Then you had a lot of other prisoners, mostly white guys or guys who had power up until this point and who could see how they could lose it because of this new influx of prisoners, so they would take every opportunity to cast Muslims in a bad light. From the mere fact that a Muslim prisoner did not need drugs or drink to function inside the prison system and only needed food and exercise in the gym, it was clear from the start that brothers could adapt to anything. Slowly but surely inmates started to convert, some for inner peace, others for their own ends, or to seek personal power. That category of person is only fooling themselves. Brothers used to always come up to me and try to convert me but, because I believe in my heart that God is not a joke, I did not jump on the bandwagon for the sake of it.
“A chilling insight into the life of a notorious South London gangster and his escalation into violence culminating in the fateful shooting of two police officers and being on the run in the US. The book provides a gritty but humorous account of criminal events in Jamaica, the US and UK and highlights dangerous path many underprivileged young black males get drawn into.” – Amazon Customer
About the author
Leroy Smith was born in London 1968. His mother, Perlita, was murdered when Leroy was just 2 years old and he was subsequently brought up by grandmother, Gladys, in Clapham, South London.
Although most of Leroy’s immediate family and his daily influencers at home were law abiding citizens, he chose a different path, driven by a need for ever more money. By 12 years of age, Leroy had stopped going to school, started using drugs and dabbling in crime. At the age of 14, he was sentenced to a stint in a young offenders institution.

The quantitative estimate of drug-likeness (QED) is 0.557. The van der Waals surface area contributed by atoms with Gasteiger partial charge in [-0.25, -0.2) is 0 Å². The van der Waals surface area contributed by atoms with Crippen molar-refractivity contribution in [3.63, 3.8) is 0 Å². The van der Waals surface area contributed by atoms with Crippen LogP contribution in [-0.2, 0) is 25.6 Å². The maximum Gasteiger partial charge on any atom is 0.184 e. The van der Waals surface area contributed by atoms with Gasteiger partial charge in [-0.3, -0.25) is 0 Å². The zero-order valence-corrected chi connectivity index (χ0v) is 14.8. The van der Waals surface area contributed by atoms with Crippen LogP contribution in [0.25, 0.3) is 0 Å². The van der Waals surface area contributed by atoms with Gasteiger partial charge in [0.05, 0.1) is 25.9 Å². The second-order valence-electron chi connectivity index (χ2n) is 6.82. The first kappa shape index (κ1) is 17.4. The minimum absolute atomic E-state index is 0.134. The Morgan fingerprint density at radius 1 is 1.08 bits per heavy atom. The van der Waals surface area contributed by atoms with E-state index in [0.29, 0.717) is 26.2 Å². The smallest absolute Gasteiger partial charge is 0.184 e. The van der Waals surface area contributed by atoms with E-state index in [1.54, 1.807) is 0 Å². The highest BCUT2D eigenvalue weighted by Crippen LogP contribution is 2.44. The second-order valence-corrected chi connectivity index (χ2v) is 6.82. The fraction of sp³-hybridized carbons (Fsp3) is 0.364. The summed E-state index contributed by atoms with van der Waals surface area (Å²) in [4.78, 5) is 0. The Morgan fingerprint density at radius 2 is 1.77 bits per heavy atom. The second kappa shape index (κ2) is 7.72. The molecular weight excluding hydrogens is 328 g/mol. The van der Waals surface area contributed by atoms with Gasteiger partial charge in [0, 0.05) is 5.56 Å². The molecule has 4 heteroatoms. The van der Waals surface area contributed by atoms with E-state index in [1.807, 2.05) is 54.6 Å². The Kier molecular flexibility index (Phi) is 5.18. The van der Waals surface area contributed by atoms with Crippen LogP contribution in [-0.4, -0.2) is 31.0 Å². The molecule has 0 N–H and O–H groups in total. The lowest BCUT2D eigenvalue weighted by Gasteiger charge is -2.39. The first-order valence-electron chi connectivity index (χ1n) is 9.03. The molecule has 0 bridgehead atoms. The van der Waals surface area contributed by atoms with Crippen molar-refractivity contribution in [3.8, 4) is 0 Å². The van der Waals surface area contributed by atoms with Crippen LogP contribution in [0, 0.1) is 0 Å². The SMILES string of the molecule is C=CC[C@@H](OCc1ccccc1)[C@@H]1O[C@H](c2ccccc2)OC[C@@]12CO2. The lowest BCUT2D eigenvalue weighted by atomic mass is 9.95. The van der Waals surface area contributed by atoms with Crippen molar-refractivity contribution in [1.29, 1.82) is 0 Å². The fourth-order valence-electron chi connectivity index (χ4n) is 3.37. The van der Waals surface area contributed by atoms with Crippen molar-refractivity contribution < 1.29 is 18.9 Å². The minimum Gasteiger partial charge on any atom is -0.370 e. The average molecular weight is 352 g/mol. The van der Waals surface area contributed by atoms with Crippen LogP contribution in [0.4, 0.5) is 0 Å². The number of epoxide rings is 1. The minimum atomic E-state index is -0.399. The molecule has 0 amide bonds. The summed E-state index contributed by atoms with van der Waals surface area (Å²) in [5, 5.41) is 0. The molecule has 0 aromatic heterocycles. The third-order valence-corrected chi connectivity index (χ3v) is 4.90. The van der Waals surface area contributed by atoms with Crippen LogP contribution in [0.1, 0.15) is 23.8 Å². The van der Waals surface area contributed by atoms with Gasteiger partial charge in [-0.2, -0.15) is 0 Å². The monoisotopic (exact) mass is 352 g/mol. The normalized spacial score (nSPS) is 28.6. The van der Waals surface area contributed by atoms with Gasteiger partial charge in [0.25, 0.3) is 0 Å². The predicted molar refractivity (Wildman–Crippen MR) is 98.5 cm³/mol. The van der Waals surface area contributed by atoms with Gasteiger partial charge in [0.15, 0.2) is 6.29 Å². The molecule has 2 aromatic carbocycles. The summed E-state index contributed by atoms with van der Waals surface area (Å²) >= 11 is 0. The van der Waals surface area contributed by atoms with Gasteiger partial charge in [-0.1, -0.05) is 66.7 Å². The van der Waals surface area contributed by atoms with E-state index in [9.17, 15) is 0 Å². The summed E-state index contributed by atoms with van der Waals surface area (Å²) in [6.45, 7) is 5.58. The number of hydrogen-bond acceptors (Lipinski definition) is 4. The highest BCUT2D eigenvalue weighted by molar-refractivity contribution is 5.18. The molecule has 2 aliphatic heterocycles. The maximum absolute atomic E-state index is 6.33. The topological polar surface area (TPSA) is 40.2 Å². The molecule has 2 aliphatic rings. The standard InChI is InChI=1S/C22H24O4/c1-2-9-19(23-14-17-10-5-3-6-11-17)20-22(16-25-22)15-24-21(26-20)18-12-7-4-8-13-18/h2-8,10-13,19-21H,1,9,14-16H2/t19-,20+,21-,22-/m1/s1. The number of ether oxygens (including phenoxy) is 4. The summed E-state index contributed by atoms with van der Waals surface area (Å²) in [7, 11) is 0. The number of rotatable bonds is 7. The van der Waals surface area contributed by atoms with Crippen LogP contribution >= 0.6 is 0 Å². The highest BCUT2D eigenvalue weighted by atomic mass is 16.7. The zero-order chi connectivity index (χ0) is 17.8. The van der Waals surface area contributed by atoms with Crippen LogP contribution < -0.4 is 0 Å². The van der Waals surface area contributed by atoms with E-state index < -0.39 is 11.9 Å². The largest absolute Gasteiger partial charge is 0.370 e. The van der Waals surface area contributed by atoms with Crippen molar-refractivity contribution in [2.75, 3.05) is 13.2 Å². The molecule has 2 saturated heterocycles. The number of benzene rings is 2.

When Leroy first experienced the feeling of power that holding a gun on someone gave him, his life was effectively set on the path that would eventually lead him to a 25 year prison sentence.
Leroy’s message is directed at young black men who, like him, see themselves at the bottom of the pile and believe a shortcut to equality in an unfair society can come through crime.
“All I am doing is putting my life story out there in the hope that it prevents anybody else, especially underprivileged black young men, from taking the same path.” – Leroy Smith
“I see some negative reviews about this book! Remember Leroy is not a writer of degree level! He’s been in prison for half of his adult life, and adolescent years were spent skipping school! So if you are buying this book expecting the queens english then you’ll be disappointed! But what you will receive instead is an honest frank account from a man who’s REALLY lived the life of a gangster!!! In his OWN words, the words of a Road man!!!” – HM